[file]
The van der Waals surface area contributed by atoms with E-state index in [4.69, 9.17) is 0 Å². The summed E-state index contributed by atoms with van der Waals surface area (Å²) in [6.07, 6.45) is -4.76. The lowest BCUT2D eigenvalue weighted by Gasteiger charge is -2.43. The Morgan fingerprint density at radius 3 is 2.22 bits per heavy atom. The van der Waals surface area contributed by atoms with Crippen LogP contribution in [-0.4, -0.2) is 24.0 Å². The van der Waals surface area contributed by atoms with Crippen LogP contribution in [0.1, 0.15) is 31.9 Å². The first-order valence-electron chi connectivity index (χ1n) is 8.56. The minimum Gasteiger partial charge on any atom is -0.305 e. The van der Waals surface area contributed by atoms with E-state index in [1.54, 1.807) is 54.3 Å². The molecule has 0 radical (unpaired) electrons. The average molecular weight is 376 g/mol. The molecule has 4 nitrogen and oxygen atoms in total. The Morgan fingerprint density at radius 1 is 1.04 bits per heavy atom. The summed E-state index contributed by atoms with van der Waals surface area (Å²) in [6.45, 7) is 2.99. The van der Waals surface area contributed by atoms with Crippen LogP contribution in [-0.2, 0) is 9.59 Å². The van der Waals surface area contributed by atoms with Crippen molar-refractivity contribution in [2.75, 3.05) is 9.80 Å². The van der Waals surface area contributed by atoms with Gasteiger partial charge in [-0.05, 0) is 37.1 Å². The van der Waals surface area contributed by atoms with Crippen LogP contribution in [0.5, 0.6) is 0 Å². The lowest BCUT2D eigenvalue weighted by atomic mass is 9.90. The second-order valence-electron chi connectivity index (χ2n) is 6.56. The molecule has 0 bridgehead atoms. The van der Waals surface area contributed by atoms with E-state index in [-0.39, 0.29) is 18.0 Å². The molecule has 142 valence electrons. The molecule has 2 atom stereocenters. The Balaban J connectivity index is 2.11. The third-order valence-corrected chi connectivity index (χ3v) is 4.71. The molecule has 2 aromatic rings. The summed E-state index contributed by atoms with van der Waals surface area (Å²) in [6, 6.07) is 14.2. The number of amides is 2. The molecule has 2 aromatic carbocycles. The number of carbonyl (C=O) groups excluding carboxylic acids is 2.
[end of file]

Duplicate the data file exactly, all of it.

The van der Waals surface area contributed by atoms with E-state index in [4.69, 9.17) is 0 Å². The summed E-state index contributed by atoms with van der Waals surface area (Å²) in [6.07, 6.45) is -4.76. The lowest BCUT2D eigenvalue weighted by Gasteiger charge is -2.43. The Morgan fingerprint density at radius 3 is 2.22 bits per heavy atom. The van der Waals surface area contributed by atoms with Crippen LogP contribution in [-0.4, -0.2) is 24.0 Å². The van der Waals surface area contributed by atoms with Crippen LogP contribution in [0.1, 0.15) is 31.9 Å². The first-order valence-electron chi connectivity index (χ1n) is 8.56. The minimum Gasteiger partial charge on any atom is -0.305 e. The van der Waals surface area contributed by atoms with E-state index in [1.54, 1.807) is 54.3 Å². The molecule has 0 radical (unpaired) electrons. The average molecular weight is 376 g/mol. The molecule has 4 nitrogen and oxygen atoms in total. The Morgan fingerprint density at radius 1 is 1.04 bits per heavy atom. The summed E-state index contributed by atoms with van der Waals surface area (Å²) in [6.45, 7) is 2.99. The van der Waals surface area contributed by atoms with Crippen LogP contribution in [-0.2, 0) is 9.59 Å². The van der Waals surface area contributed by atoms with Crippen molar-refractivity contribution in [2.75, 3.05) is 9.80 Å². The van der Waals surface area contributed by atoms with Gasteiger partial charge in [-0.05, 0) is 37.1 Å². The van der Waals surface area contributed by atoms with Crippen LogP contribution in [0.5, 0.6) is 0 Å². The lowest BCUT2D eigenvalue weighted by atomic mass is 9.90. The second-order valence-electron chi connectivity index (χ2n) is 6.56. The molecule has 0 bridgehead atoms. The van der Waals surface area contributed by atoms with E-state index in [-0.39, 0.29) is 18.0 Å². The molecule has 142 valence electrons. The molecule has 2 atom stereocenters. The Balaban J connectivity index is 2.11. The third-order valence-corrected chi connectivity index (χ3v) is 4.71. The molecule has 2 aromatic rings. The summed E-state index contributed by atoms with van der Waals surface area (Å²) in [6, 6.07) is 14.2. The number of amides is 2. The molecule has 2 aromatic carbocycles. The number of carbonyl (C=O) groups excluding carboxylic acids is 2.